I hope you enjoyed the first part of this series. This post is more on what I like to do the day of the shoot. Some of it will be opinionated, but most will be appropriate for all situations. Some of it might seem superstitious or just plain over-thinking, but it's worked so far.
So you've prepped the past week or so, now you're on the day of the shoot and you're feeling good about what you've done so far. You're good, but that doesn't mean your job is over. You need to make sure your subject feels confident throughout the shoot and that's what most of this post is going to be about. It's about making sure your subject feels comfortable. Your subject's attitude and mood is just as if not more important than yours during the shoot. They need to feel good in front of the camera and it's your job to make sure that happens.
Create a comfortable environment
If you're reading this, chances are you're fairly new to portrait photography. So you probably don't own a studio space and you're working out of your home or mainly outdoors. No matter what though, it goes without saying you should make sure you do what you can to make an environment where the model won't think she's going to get hurt.
So if you're working in your home in a studio, you want to make sure it's clean. I mean, it's a guest in your home so you should want them to see a clean home. Another thing I like to do is make sure that there's no one in the room that doesn't need to be. If you have roommates, ask them to not come through during the shoot time or if they do be polite. I lived with 3 other people during most of my shoots and I did what I could to shoot around their schedules so I didn't have to worry about someone coming through. It's a small thing that most people would ignore, but not everyone. You never know how someone is going to feel about it so you should at least attempt it.
I also like to play music during studio shoots, I think a good playlist playing low in the background can ease the mood and create a good vibe for the shoot. I use Spotify with my iPad or laptop and just hook it up to a speaker in the room. The one thing I do try to note is I make sure it doesn't go too far in one direction of music. It's good to have songs that everyone will enjoy and doesn't sit heavily in one genre of music.
So if you're shooting at a park, a beach, or on the city streets, it's good to make sure where you're going has free parking. If you have to pay to park on the streets you should tell the model beforehand (that's if you pick the location). You should also make sure the place you're going is a safe location. You shouldn't have to worry about the safety of you model while shooting.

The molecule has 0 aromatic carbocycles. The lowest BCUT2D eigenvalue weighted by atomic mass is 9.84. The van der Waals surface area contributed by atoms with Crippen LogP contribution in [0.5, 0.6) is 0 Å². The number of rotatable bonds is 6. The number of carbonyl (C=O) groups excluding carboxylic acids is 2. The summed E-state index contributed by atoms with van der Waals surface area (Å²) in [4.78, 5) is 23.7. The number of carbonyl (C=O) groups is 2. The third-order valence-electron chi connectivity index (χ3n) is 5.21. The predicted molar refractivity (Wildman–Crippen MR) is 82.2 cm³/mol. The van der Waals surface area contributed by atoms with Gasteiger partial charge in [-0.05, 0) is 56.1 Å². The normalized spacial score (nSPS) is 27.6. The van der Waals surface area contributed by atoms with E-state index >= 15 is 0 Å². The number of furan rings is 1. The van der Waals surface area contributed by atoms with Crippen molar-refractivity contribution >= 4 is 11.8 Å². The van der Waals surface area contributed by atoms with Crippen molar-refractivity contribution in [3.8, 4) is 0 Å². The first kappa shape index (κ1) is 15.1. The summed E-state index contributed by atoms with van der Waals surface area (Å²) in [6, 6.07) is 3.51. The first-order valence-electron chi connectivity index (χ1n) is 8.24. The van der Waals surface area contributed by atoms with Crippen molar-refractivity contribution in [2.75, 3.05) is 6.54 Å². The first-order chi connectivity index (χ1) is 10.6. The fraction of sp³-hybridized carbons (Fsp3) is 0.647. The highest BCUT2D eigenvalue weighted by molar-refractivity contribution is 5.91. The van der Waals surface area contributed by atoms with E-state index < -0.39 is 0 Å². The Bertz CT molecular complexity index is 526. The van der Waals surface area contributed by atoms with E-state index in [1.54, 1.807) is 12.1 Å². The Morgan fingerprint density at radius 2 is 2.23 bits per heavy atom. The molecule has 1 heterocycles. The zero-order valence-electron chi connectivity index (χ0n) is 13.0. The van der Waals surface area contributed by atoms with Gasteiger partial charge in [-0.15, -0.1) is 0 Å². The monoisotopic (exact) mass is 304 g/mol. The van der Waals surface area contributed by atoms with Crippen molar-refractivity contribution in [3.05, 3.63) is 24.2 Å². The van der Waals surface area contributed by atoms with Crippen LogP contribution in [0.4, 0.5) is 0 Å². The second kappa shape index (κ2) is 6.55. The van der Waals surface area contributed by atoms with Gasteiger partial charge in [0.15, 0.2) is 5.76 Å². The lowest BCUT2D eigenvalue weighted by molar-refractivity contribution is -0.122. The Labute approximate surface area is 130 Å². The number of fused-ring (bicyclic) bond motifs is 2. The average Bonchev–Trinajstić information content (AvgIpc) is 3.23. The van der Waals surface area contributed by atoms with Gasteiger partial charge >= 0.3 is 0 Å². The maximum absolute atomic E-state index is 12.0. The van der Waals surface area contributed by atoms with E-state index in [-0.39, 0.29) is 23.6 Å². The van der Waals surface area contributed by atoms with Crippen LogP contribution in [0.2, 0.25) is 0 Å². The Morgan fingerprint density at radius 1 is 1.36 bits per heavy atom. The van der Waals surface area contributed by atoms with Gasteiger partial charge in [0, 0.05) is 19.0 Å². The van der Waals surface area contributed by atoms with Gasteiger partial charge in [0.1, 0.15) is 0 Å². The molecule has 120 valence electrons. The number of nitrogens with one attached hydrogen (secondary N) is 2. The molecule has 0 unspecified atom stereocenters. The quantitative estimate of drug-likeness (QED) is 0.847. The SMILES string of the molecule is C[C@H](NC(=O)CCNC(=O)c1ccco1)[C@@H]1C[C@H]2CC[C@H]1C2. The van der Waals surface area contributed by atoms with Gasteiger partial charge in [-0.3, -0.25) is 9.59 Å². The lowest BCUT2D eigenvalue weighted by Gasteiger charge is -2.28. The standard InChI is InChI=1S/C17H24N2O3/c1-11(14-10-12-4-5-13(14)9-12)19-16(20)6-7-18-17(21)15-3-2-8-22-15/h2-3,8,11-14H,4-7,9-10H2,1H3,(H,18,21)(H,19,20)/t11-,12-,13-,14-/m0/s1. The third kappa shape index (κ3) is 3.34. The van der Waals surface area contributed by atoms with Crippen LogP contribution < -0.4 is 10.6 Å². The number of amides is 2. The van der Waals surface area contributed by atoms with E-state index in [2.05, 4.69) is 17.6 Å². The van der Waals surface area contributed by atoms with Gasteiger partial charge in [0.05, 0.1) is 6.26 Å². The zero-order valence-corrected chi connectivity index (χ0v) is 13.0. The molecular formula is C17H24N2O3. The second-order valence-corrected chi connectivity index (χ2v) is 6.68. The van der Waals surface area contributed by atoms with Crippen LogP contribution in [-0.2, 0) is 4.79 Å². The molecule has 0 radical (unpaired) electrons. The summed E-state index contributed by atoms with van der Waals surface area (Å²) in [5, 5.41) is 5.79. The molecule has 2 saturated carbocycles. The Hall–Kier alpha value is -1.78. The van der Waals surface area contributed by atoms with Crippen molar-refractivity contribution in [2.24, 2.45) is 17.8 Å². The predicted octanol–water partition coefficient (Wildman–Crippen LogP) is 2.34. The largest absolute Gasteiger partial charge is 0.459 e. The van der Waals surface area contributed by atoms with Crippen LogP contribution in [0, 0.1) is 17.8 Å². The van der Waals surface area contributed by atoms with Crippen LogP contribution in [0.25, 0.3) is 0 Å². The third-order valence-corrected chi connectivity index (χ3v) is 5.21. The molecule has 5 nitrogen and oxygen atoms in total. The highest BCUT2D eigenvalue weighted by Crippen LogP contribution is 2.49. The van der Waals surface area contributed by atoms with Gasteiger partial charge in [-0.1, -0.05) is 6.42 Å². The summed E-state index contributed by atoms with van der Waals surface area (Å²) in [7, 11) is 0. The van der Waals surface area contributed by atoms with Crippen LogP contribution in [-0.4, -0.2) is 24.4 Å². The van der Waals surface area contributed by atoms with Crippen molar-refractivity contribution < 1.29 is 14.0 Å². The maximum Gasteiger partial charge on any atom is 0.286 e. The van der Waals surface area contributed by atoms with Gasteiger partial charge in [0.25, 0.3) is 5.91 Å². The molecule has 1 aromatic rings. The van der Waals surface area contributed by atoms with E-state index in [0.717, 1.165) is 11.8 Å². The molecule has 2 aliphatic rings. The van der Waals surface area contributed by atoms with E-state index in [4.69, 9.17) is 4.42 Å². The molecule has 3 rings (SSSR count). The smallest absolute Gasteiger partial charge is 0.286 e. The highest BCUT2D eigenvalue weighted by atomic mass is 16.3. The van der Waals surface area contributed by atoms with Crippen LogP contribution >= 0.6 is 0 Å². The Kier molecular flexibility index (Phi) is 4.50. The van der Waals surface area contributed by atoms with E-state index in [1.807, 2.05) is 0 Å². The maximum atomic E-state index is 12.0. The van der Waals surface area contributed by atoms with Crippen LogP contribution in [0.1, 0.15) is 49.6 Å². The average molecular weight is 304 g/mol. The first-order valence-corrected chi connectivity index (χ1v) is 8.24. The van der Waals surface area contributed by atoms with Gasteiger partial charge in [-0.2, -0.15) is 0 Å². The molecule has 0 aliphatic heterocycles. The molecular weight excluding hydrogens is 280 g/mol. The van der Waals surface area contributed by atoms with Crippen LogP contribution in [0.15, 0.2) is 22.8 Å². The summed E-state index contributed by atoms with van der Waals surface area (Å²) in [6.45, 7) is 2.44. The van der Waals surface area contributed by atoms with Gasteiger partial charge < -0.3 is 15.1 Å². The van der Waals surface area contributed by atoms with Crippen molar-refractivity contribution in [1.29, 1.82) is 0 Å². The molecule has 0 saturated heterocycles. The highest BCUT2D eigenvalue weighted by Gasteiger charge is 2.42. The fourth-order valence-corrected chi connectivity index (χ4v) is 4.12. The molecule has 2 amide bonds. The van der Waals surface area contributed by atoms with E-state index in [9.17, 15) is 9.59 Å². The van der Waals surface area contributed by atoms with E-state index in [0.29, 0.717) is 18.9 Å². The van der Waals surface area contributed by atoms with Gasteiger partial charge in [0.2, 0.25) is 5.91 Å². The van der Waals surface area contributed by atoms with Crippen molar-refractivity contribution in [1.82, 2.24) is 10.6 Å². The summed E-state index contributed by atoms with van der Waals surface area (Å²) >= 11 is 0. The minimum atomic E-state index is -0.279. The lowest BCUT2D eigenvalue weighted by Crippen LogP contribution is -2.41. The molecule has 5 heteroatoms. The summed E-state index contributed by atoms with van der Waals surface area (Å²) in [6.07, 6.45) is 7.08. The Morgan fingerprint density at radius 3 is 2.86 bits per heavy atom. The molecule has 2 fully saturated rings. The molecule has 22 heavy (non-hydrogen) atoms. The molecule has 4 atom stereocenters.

If you've never been to the area you're shooting before go out beforehand and scout out locations. I think this one is pretty obvious. You shouldn't be standing there with the model looking dumbfounded on where to shoot. Have primary locations and backup locations. If you're at the park and you find a really nice location but someone shows up before you get to shoot there, you'll need to make sure you have backups. You can't just kick people out of the area unless you have the area reserved for the shoot. If you're reading this, chances are you won't.
I went to Nashville in March and I've never been before. I scheduled a shoot with a model outdoors in a location I've never even seen before (she suggested the location). I showed up 2 hours early and scouted out locations for the shoot that were close and weren't too populated. I made sure the area was nice, safe, and I found backup locations in case we couldn't shoot where I wanted to. It all worked out in the end and made for a really great time and some fantastic photos.
Just don't look like a bum. Simple as that. Especially if you're shooting with a family, dress nicely. Now I don't mean suit and tie, but dress to the occasion. If it's a model shoot, you can dress down a bit, more streetwear-type clothes. I don't think I would ever go into a shoot with a basketball jersey on and athletic shorts though. Like I said before though, that's my opinion. This tip is more about just being a professional. You don't need your own uniform, but it's all about first impressions. The more they like you from the start, the easier it'll be going forward.
Good People Skills go a Long Way
Listen, I get it. If you aren't good meeting new people or making small talk it's something you're going to have to learn. A huge skill to have is being able to disarm someone's negativity and self-consciousness. This goes especially for less experienced models or people who just aren't comfortable in front of the camera. Being able to make them feel more comfortable with you will make them feel more confident in front of the camera.
I used to be so nervous with models and other people I shot with, but the more I shot, the more comfortable I got posing and the less I had to think about everything. This made my personality come out more and I was able to have more fun without overthinking everything I was doing. I definitely think this is one of the most important traits of a good portrait photographer.
In April of 2016, I shot over 100 headshots of college students for their LinkedIn profiles. I did this in an open, public location with people looking in all directions. At least 75% were tense to start off and everyone would initially give me a half smile. I definitely attribute the success of these photos to my ability to make the subject feel comfortable and confident.
Taking portraits isn't a science. There's more to it than just sitting a person in front of a camera, putting some lights in the right spots, and putting the right settings in your camera. Being able to connect with your subject is just as important as the rest of your prep. You need to make sure they're feeling just as confident as you during your shoot.